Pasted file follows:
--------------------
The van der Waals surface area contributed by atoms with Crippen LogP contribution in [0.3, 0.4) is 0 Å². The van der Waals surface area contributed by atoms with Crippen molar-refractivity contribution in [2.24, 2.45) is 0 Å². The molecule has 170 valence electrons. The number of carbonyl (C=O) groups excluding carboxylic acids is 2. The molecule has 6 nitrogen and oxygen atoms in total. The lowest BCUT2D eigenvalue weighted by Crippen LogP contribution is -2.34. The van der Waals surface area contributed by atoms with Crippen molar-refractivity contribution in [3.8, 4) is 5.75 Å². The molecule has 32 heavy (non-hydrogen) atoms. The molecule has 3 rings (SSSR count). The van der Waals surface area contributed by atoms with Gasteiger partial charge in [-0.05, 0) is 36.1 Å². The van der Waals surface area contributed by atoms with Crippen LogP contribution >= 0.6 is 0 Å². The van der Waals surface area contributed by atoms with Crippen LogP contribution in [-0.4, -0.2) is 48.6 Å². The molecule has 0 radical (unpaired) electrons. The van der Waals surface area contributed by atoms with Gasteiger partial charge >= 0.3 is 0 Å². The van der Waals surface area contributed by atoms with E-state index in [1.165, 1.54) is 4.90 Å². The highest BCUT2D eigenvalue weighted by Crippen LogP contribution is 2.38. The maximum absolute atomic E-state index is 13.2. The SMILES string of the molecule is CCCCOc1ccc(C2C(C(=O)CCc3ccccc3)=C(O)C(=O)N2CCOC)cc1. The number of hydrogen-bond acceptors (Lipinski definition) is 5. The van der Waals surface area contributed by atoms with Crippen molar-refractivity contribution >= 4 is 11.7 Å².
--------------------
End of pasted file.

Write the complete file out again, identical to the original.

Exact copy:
The van der Waals surface area contributed by atoms with Crippen LogP contribution in [0.3, 0.4) is 0 Å². The van der Waals surface area contributed by atoms with Crippen molar-refractivity contribution in [2.24, 2.45) is 0 Å². The molecule has 170 valence electrons. The number of carbonyl (C=O) groups excluding carboxylic acids is 2. The molecule has 6 nitrogen and oxygen atoms in total. The lowest BCUT2D eigenvalue weighted by Crippen LogP contribution is -2.34. The van der Waals surface area contributed by atoms with Crippen molar-refractivity contribution in [3.8, 4) is 5.75 Å². The molecule has 32 heavy (non-hydrogen) atoms. The molecule has 3 rings (SSSR count). The van der Waals surface area contributed by atoms with Gasteiger partial charge in [-0.05, 0) is 36.1 Å². The van der Waals surface area contributed by atoms with Crippen LogP contribution >= 0.6 is 0 Å². The van der Waals surface area contributed by atoms with Crippen LogP contribution in [-0.4, -0.2) is 48.6 Å². The molecule has 0 radical (unpaired) electrons. The van der Waals surface area contributed by atoms with Gasteiger partial charge >= 0.3 is 0 Å². The van der Waals surface area contributed by atoms with E-state index in [1.165, 1.54) is 4.90 Å². The highest BCUT2D eigenvalue weighted by Crippen LogP contribution is 2.38. The maximum absolute atomic E-state index is 13.2. The SMILES string of the molecule is CCCCOc1ccc(C2C(C(=O)CCc3ccccc3)=C(O)C(=O)N2CCOC)cc1. The number of hydrogen-bond acceptors (Lipinski definition) is 5. The van der Waals surface area contributed by atoms with Crippen molar-refractivity contribution >= 4 is 11.7 Å².